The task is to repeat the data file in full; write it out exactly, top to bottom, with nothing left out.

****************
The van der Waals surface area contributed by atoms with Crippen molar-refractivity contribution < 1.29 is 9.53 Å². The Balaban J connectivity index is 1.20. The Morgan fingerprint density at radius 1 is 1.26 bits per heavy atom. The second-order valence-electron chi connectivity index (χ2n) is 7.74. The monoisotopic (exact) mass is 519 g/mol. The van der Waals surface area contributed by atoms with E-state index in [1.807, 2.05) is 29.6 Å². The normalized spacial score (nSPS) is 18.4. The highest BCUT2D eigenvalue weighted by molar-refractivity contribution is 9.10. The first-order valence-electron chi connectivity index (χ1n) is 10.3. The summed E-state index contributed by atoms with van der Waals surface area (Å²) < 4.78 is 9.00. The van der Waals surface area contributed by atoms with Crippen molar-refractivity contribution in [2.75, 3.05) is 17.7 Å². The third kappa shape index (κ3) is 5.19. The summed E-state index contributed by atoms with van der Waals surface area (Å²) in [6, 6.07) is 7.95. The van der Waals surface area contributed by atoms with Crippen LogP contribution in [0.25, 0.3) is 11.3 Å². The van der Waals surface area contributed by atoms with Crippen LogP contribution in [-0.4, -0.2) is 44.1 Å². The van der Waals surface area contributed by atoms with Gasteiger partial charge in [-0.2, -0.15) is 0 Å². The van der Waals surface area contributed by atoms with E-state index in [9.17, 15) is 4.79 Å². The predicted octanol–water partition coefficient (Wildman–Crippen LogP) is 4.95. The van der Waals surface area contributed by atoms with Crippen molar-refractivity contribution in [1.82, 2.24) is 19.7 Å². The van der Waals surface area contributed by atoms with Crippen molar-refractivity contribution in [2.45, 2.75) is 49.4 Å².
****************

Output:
The van der Waals surface area contributed by atoms with Crippen molar-refractivity contribution < 1.29 is 9.53 Å². The Balaban J connectivity index is 1.20. The Morgan fingerprint density at radius 1 is 1.26 bits per heavy atom. The second-order valence-electron chi connectivity index (χ2n) is 7.74. The monoisotopic (exact) mass is 519 g/mol. The van der Waals surface area contributed by atoms with E-state index in [1.807, 2.05) is 29.6 Å². The normalized spacial score (nSPS) is 18.4. The highest BCUT2D eigenvalue weighted by molar-refractivity contribution is 9.10. The first-order valence-electron chi connectivity index (χ1n) is 10.3. The summed E-state index contributed by atoms with van der Waals surface area (Å²) < 4.78 is 9.00. The van der Waals surface area contributed by atoms with Crippen molar-refractivity contribution in [2.75, 3.05) is 17.7 Å². The third kappa shape index (κ3) is 5.19. The summed E-state index contributed by atoms with van der Waals surface area (Å²) in [6, 6.07) is 7.95. The van der Waals surface area contributed by atoms with Crippen LogP contribution in [0.25, 0.3) is 11.3 Å². The van der Waals surface area contributed by atoms with Crippen LogP contribution in [-0.4, -0.2) is 44.1 Å². The van der Waals surface area contributed by atoms with Gasteiger partial charge in [-0.2, -0.15) is 0 Å². The van der Waals surface area contributed by atoms with E-state index in [9.17, 15) is 4.79 Å². The predicted octanol–water partition coefficient (Wildman–Crippen LogP) is 4.95. The van der Waals surface area contributed by atoms with Crippen molar-refractivity contribution in [1.82, 2.24) is 19.7 Å². The van der Waals surface area contributed by atoms with Crippen molar-refractivity contribution in [2.45, 2.75) is 49.4 Å².